Mind Concern for MC

Can ‘being believed’ (rather than what the MC believes in) for an MC fall under Mind?

Context: she lied once, and this forever haunts her in the story…so she has a need to be believed.


I would say yes, absolutely. Although I don’t think that one aspect would necessarily force the MC Domain to be Mind, so I’d make sure the other story points for MC and IC match up as well.

It definitely could work really well with something like MC Symptom of Disbelief, or a Problem of Faith. Or even Consider, just as a few possible options out of many that could work.


That’s great, Mike, thanks!

Her need to be believed forms part of her backstory so a Concern of Subconscious — it eats away at her under the surface — works well.

Again, thank you!


This would be an instance of using the Method as storytelling. It’s Mind-ing, not needing a Mind.

If you need somebody to believe you, the problem is within the need, not the belief. “I’m a liar” would describe someone dealing with that state of mind, and the OS would likely be Understanding/Learning or Conceptualizing/Conceiving.

Though typically, someone dealing with the fallout of their lies is working with a Concern of the Past (Inception).

Writing with Methods


The other thing too—ascribing Main Character Storypoints to other characters is almost always an avoidance of developing an actual Main Character Throughline.

It’s not my problem, it’s theirs is projection. In this case, it would be the Author projecting conflict—which means in the end, it won’t work.


Jim, just to be clear, you are agreeing with everything @whitepaws and I said? Except suggesting that it’s more likely that the Concerns fall in upper-left/bottom-right?

I definitely think Anne needs more to go on to determine the storyform. But I like how you equated “she lied once, and this forever haunts her in the story” to the “I’m a liar” belief – that’s what I was thinking too.

Right, so are you saying it’s good that she didn’t do that? (There was no mention of other characters.) Or maybe you are cautioning her to keep it focused on the MC because thinking of it as “being believed” is a slippery slope towards projecting conflict onto other characters?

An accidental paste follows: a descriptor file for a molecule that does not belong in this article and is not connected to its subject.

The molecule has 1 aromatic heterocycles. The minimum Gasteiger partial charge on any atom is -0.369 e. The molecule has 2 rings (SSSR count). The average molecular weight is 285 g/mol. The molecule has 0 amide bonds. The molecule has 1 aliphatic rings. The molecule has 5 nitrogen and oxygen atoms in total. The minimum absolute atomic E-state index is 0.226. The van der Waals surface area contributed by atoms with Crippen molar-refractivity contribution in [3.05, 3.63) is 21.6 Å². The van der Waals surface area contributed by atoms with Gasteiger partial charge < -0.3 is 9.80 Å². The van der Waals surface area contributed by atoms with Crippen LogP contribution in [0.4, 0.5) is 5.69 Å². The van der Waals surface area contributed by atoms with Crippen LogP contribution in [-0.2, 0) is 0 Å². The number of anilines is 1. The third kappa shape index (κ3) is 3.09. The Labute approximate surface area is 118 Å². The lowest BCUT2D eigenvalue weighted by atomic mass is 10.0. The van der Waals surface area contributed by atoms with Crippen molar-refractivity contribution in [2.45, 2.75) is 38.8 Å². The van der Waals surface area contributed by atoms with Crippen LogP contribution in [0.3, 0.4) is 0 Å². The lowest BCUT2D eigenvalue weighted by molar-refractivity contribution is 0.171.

Thanks, Jim.

So, if the MC was a pathological liar, that would without question fall under Mind. But since she only lied once, she’s not a pathological lair but her reputation eats away at her…to the point where she can get snappy, defensive and quality control strict with herself. Does that work?

[edited out others because she’s not strict with others, only herself.]

To be honest, it would be easier if she were a straightforward pathological liar, LOL!

1 Like

OMG, yes!

I think that any time you ask a question like this, pause and ask yourself to put it into some kind of context. What is the OS? How does the character try to solve their problems?

For instance, what you describe could be something like… She lied once, and now people are quick to judgement when they hear what she has to say. So that’s the Problem. But how does she solve it? Because Dramatica ultimately is about solving problems.


Interesting thread @whitepaws.

@jhull’s point notwithstanding, my first read on “being believed” is that it sounds like an Issue under Memory: Falsehood, Truth, Suspicion or Evidence.

If it’s Truth, for example, the Problem could be Perception (she has problems because everyone perceives her as a liar).

… also could be Memory, no?

And this would fit with an OS of Understanding/Conceptualizing


If the problem for her is that everyone perceives her to be a liar, then she is aware of that, and it’s no longer a Problem by Dramatica’s standards.

If it’s instead something she focuses on, then her actual Problem would either be Knowledge or Thought. Her personally not Knowing whether she is a liar or not, or Thinking everyone is out to get her. Those would be personal Methods of conflict that generate inequity for her.

Thinking in terms of Methods, or functions, is the best way to understand how these work to describe a story. In addition to my previously linked article, Melanie goes into it greater detail here: Building an Artificial AI

Pulling the most relevant quote (this, in regards to Proaction):

For example, the Dramatica element “proaction” is not a thing or a state but describe the process by which the mind instigates an action of initiative, as opposed to one of reaction. “Reaction” is in there too, and represents the mental process that leads one to respond (or not) to a stimulus.